Daily Edition: Nov. 14, 2005

November 14, 2005

Ghosn Defends Move to Tennessee

Surveys already indicate that Nissan North America will lose relatively few senior managers as it starts to shift its headquarters from Southern California to Tennessee, says Carlos Ghosn, Nissan's chairman and chief executive officer.

"Almost all of them will come," said Ghosn, as he defended the decision to move the company to a new $70 million facility near Nashville over the next two years.

"People are attached to the company and they're attached to what happened in the last five or six years. They're proud of it," he said. "The top management of North America, almost all of them, will make the move and those that don't make the move, it's because they have very important personal issues."

Ghosn also made it plain that as far as he was concerned, Nissan had not benefited all that much from having its headquarters near L.A.

"Let me remind you that before 1999, Nissan was struggling. It had struggled for ten years. Frankly one of the features of our brand and our company is, we say, "Bold and Forceful." So breaking out of existing molds is not something we stay away from," he told a small group of reporters during a roundtable discussion at Nashville's historic Hermitage Hotel after a press conference at which he announced the decision that Nissan's North American headquarters would leave L.A. by the end of 2008. The move will start next summer.

The Nissan chief executive officer also emphasized the move was thoughtfully analyzed and carefully studied.

"Do you think the headquarters makes the cars? The design center remains in San Diego and engineering remains in Detroit. Frankly product planning people are always traveling," he said. "We have design centers all across the world. It has nothing to do with headquarters. Most of the jobs (at headquarters) are support functions," he said.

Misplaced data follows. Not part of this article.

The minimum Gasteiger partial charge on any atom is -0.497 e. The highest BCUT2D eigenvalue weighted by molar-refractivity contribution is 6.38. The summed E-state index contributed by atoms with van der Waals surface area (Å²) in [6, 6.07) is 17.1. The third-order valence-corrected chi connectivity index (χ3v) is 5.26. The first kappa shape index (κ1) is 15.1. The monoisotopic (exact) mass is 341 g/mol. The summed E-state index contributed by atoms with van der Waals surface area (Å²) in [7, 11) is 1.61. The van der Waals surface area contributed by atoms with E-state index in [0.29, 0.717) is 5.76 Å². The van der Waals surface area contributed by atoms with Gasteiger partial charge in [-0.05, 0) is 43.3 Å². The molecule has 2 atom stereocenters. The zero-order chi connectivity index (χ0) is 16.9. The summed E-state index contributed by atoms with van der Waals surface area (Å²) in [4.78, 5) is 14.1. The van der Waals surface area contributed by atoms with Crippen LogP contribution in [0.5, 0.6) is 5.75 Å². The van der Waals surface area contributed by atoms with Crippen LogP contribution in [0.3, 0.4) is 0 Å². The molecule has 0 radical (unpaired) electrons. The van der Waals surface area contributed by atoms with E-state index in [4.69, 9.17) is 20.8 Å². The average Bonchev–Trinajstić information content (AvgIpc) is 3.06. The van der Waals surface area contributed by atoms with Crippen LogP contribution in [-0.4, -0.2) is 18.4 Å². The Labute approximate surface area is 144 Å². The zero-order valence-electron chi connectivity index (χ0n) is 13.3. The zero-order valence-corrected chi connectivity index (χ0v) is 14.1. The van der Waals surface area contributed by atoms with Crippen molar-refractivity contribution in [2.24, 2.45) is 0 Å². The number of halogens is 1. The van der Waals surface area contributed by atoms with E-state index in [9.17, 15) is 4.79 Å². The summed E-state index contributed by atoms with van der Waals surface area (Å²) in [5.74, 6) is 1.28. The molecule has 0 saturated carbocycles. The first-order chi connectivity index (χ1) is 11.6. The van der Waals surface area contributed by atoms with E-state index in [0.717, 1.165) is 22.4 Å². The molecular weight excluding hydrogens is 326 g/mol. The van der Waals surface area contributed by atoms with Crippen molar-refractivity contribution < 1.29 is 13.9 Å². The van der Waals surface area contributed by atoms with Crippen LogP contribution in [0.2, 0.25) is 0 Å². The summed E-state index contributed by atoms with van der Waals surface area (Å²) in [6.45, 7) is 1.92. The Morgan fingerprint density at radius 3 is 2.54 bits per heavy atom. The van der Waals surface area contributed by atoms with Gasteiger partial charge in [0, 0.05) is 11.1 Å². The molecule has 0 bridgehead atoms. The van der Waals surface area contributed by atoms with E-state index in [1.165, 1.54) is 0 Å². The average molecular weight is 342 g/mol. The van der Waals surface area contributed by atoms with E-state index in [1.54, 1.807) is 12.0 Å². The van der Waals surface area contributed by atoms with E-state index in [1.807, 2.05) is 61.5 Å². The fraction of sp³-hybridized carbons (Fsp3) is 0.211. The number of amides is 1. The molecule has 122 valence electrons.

Ghosn Defends Move to Tennessee (11/13/2005)
Not a cost-cutting decision, Nissan CEO says.

DaimlerChrysler Sells Last of Mitsu

DaimlerChrysler AG will continue to collaborate with Mitsubishi Motor Corp. despite the sale of its remaining Mitsubishi stock and the resignation of its representative on the Japanese automaker's board of directors.

The German-American automaker did not say exactly how it will account for the sale of its 12.4-percent stake in the Japanese automaker's capital stock to the investment firm of Goldman Sachs. However, it noted its income in 2005 will improve by approximately $590 million.

Originally, DaimlerChrysler paid approximately $2.1 billion for a 27-percent stake in MMC back in 2000, at a point when most automotive assets were overvalued. The exact impact on financial income will be disclosed after closing, which will take place by the end of November at the latest, according to the DaimlerChrysler statement.

Both companies said they intend to continue working together as business partners on a project-by-project basis.

"MMC will maintain the relationship with DaimlerChrysler as business partners where both parties continue working on individual alliance projects that are mutually beneficial,'' Mitsubishi said in a statement acknowledging the sales of DaimlerChrysler shares. In addition, DaimlerChrysler and MMC plan to renew and extend current projects which are mutually beneficial.

DaimlerChrysler Sells Last of Mitsu (11/13/2005)
Star-crossed partnership ends, but collaborations will not.

GM Dogged by Bankruptcy Talk

Speculation inside the financial world about bankruptcy, fueled by the disaster at Delphi Corp., continues to haunt General Motors Corp.

The speculation is fed, GM officials acknowledge, by a run of bad news this fall that has left the company on the defensive and searching for a way to repair the its dented image.

The latest bit of news, the disclosure the automotive giant plans to restate its earnings for 2001, was followed by report from Bank of America suggesting there is a 40 percent chance GM will file a bankruptcy petition within the next two years.

GM spokesman Jerry Dubrowski, however, reiterated that GM is not considering filing for bankruptcy. "We have no intention of filing for bankruptcy, and we're not going to comment on sensational speculation," he said. GM has very practical reasons for staying out of bankruptcy court, he added. "People will fly on bankrupt airline. They aren't going to spend $30,000 or $40,000 with a bankrupt auto company," he said. In addition, GM is sitting on cash reserves of more than $19 billion.

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